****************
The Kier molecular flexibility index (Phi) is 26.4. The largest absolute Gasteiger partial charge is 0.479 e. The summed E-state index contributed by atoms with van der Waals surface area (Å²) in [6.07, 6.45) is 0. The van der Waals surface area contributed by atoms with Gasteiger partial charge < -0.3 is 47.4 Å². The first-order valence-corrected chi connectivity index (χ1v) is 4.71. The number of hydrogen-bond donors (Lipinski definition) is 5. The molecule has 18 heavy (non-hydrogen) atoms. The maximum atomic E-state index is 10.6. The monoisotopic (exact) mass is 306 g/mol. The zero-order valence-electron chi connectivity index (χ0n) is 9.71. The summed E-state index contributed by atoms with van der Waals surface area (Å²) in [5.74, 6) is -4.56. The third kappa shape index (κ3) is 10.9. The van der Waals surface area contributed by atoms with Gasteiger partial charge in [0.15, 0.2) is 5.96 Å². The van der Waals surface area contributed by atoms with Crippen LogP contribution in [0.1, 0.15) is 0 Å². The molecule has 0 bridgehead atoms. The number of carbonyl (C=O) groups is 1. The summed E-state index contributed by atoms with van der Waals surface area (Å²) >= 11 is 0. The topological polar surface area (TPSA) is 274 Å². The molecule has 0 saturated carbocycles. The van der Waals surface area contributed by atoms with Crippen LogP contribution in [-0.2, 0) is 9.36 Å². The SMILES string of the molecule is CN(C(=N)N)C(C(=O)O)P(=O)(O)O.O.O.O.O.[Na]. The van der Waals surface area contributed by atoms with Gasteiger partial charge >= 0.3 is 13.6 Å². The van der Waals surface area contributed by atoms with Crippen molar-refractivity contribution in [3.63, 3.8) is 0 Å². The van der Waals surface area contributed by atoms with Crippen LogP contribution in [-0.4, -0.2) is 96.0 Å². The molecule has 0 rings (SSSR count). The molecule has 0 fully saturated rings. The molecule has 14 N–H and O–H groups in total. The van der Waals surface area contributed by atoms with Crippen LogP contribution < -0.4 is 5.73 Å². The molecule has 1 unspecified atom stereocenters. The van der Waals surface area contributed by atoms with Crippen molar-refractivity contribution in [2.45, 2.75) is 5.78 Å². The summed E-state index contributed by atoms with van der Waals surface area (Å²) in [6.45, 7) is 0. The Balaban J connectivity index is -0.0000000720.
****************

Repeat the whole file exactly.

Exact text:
The Kier molecular flexibility index (Phi) is 26.4. The largest absolute Gasteiger partial charge is 0.479 e. The summed E-state index contributed by atoms with van der Waals surface area (Å²) in [6.07, 6.45) is 0. The van der Waals surface area contributed by atoms with Gasteiger partial charge < -0.3 is 47.4 Å². The first-order valence-corrected chi connectivity index (χ1v) is 4.71. The number of hydrogen-bond donors (Lipinski definition) is 5. The molecule has 18 heavy (non-hydrogen) atoms. The maximum atomic E-state index is 10.6. The monoisotopic (exact) mass is 306 g/mol. The zero-order valence-electron chi connectivity index (χ0n) is 9.71. The summed E-state index contributed by atoms with van der Waals surface area (Å²) in [5.74, 6) is -4.56. The third kappa shape index (κ3) is 10.9. The van der Waals surface area contributed by atoms with Gasteiger partial charge in [0.15, 0.2) is 5.96 Å². The van der Waals surface area contributed by atoms with Crippen LogP contribution in [0.1, 0.15) is 0 Å². The molecule has 0 bridgehead atoms. The number of carbonyl (C=O) groups is 1. The summed E-state index contributed by atoms with van der Waals surface area (Å²) >= 11 is 0. The topological polar surface area (TPSA) is 274 Å². The molecule has 0 saturated carbocycles. The van der Waals surface area contributed by atoms with Crippen LogP contribution in [-0.2, 0) is 9.36 Å². The SMILES string of the molecule is CN(C(=N)N)C(C(=O)O)P(=O)(O)O.O.O.O.O.[Na]. The van der Waals surface area contributed by atoms with Gasteiger partial charge >= 0.3 is 13.6 Å². The van der Waals surface area contributed by atoms with Crippen molar-refractivity contribution in [3.63, 3.8) is 0 Å². The van der Waals surface area contributed by atoms with Crippen LogP contribution in [-0.4, -0.2) is 96.0 Å². The molecule has 0 rings (SSSR count). The molecule has 0 fully saturated rings. The molecule has 14 N–H and O–H groups in total. The van der Waals surface area contributed by atoms with Crippen LogP contribution < -0.4 is 5.73 Å². The molecule has 1 unspecified atom stereocenters. The van der Waals surface area contributed by atoms with Crippen molar-refractivity contribution in [2.45, 2.75) is 5.78 Å². The summed E-state index contributed by atoms with van der Waals surface area (Å²) in [6.45, 7) is 0. The Balaban J connectivity index is -0.0000000720.